Fasting during Ramadan is not obligatory for several groups for whom it would be excessively problematic. These include pre-pubescent children, those with a medical condition such as diabetes, elderly people, and pregnant or breastfeeding women. Observing fasts is not permitted for menstruating women. Other individuals for whom it is considered acceptable not to fast are those in combat and travellers who intended to spend fewer than five days away from home. Missing fasts usually must be made up soon afterwards, although the exact requirements vary according to circumstance.[16][17][18][19]


The Hajj is a pilgrimage that occurs during the Islamic month of Dhu al-Hijjah in the city of Mecca. Every able-bodied Muslim who can afford to do so is obliged to make the pilgrimage to Mecca at least once in his or her lifetime.[20] When the pilgrim is around ten kilometers from Mecca, he must dress in Ihram clothing, which consists of two white sheets.[21] Main rituals of the Hajj include walking seven times around the Kaaba, touching the Black Stone, running seven times between Mount Safa and Mount Marwah, and symbolically stoning the Devil in Mina.[21]

The pilgrim, or the haji, is honoured in his or her community. For some, this is an incentive to perform the Hajj. Islamic teachers say that the Hajj should be an expression of devotion to Allah, not a means to gain social standing. The believer should be self-aware and examine his or her intentions in performing the pilgrimage. This should lead to constant striving for self-improvement.[22]

Mythology of Mindanao

Indarapatra and Sulayman


A long, long time ago Mindanao was covered with water, and the sea
extended over all the lowlands so that nothing could be seen but
mountains. Then there were many people living in the country, and all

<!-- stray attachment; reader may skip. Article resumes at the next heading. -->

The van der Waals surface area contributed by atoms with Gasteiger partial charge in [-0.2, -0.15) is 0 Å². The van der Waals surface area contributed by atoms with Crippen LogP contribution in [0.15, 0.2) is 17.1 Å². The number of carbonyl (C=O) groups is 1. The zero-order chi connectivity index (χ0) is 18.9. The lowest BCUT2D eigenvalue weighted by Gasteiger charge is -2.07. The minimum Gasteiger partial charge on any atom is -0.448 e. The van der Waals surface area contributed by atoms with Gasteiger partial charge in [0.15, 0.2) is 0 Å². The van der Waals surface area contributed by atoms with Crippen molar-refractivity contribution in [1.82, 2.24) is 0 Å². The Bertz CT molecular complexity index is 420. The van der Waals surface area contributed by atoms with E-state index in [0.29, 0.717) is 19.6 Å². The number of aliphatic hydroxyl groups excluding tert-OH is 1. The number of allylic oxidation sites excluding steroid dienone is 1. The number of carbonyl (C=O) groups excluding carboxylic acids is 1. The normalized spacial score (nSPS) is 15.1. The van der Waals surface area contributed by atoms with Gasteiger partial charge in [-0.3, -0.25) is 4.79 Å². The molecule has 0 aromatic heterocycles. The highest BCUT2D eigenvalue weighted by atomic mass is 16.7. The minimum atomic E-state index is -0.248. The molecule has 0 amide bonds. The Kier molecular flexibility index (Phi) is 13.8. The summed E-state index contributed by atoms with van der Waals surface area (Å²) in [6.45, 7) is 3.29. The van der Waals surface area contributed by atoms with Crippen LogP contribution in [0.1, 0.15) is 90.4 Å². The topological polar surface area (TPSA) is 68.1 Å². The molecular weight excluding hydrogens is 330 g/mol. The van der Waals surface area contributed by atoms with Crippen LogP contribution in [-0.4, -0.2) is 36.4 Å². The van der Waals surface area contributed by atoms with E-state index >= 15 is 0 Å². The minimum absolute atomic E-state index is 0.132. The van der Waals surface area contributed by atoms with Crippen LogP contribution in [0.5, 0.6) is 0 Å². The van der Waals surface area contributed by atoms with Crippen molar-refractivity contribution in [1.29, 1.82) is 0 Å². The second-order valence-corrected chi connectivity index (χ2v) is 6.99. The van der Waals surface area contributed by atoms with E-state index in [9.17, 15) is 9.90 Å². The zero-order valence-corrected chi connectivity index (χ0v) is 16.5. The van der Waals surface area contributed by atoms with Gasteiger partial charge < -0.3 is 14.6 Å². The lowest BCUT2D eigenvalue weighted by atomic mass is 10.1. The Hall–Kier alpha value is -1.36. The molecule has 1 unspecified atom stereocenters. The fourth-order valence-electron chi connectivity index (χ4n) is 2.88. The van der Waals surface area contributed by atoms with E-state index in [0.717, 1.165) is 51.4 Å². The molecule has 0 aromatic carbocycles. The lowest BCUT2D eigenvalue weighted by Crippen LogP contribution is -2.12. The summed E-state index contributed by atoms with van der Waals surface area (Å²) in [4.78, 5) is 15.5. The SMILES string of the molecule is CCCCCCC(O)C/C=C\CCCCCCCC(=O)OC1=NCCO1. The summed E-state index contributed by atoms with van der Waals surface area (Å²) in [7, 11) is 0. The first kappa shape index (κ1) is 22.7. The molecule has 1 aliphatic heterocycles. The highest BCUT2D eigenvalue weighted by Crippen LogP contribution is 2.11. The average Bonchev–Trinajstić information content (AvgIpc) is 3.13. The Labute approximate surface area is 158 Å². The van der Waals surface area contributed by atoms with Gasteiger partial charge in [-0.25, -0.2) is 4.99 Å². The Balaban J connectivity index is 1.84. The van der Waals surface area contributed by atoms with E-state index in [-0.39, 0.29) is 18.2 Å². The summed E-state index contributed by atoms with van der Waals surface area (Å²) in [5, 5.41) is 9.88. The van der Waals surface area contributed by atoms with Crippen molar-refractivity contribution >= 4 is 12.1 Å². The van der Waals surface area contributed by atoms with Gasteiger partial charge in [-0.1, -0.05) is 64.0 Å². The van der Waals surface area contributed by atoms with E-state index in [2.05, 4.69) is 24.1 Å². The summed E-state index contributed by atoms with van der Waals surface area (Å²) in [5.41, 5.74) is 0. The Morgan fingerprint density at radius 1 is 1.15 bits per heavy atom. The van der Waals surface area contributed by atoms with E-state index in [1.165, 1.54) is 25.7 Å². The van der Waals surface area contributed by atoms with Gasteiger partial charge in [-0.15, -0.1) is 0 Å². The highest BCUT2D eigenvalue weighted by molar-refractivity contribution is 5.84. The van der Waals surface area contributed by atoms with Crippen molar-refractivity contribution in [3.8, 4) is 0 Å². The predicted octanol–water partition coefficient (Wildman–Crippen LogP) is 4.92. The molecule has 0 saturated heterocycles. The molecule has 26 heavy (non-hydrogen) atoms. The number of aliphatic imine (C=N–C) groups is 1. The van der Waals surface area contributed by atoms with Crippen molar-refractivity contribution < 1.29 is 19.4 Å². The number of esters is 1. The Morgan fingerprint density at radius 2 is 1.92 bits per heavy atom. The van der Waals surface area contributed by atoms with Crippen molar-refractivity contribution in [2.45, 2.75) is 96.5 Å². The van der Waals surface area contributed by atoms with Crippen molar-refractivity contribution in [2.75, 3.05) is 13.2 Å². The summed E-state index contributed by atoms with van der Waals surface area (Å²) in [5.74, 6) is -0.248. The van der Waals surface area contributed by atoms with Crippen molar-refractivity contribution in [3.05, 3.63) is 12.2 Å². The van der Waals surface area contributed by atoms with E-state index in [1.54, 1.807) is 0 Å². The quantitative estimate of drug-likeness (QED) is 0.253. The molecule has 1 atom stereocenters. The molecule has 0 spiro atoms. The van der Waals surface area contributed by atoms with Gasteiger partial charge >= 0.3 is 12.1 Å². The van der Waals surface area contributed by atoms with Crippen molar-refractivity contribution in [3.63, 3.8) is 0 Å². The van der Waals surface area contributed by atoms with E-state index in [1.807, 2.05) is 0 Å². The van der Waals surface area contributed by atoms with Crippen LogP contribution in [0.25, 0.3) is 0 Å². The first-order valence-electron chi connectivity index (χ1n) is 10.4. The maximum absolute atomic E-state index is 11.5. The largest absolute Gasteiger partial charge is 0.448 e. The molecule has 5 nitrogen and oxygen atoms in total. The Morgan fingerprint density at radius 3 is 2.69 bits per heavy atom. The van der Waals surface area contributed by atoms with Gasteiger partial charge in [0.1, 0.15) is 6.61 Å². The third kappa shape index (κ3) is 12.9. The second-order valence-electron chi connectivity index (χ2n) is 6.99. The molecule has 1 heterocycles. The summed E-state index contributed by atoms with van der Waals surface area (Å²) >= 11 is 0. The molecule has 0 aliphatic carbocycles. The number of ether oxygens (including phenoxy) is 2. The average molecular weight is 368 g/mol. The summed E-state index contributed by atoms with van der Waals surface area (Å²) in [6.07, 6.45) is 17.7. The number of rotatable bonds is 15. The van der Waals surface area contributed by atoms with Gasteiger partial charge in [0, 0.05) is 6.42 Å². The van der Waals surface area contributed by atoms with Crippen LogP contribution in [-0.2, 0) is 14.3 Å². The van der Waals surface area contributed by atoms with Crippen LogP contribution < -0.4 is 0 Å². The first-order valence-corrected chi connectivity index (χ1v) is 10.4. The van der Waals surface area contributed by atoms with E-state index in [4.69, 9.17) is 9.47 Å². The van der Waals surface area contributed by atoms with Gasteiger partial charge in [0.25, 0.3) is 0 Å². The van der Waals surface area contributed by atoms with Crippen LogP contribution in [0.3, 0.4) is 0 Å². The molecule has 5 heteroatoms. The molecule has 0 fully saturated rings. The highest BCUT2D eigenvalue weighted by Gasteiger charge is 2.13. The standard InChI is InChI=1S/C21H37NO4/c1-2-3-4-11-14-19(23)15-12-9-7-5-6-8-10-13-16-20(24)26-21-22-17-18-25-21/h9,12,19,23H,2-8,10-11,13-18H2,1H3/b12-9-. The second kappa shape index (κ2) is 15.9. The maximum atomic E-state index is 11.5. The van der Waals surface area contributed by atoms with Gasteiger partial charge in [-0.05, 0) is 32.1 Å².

the highlands were dotted with villages and settlements. For many years
the people prospered, living in peace and contentment. Suddenly there
appeared in the land four horrible monsters which, in a short time,
had devoured every human being they could find.

Kurita, a terrible creature with many limbs, lived partly on land and
partly in the sea, but its favorite haunt was the mountain where the
rattan grew; and here it brought utter destruction on every living
thing. The second monster, Tarabusaw, an ugly creature in the form
of a man, lived on Mt. Matutun, and far and wide from that place he
devoured the people, laying waste the land. The third, an enormous
bird called Pah, [142] was so large that when on the wing it covered
the sun and brought darkness to the earth. Its egg was as large as a
house. Mt. Bita was its haunt, and there the only people who escaped
its voracity were those who hid in caves in the mountains. The fourth
monster was a dreadful bird also, having seven heads and the power
to see in all directions at the same time. Mt. Gurayn was its home
and like the others it wrought havoc in its region.

So great was the death and destruction caused by these terrible animals
that at length the news spread even to the most distant lands, and
all nations were grieved to hear of the sad fate of Mindanao.

Now far across the sea in the land of the golden sunset was a city
so great that to look at its many people would injure the eyes of
man. When tidings of these great disasters reached this distant city,
the heart of the king Indarapatra [143] was filled with compassion,
and he called his brother, Sulayman, [144] begging him to save the
land of Mindanao from the monsters.

Sulayman listened to the story, and as he heard he was moved with pity.

"I will go," said he, zeal and enthusiasm adding to his strength,
"and the land shall be avenged."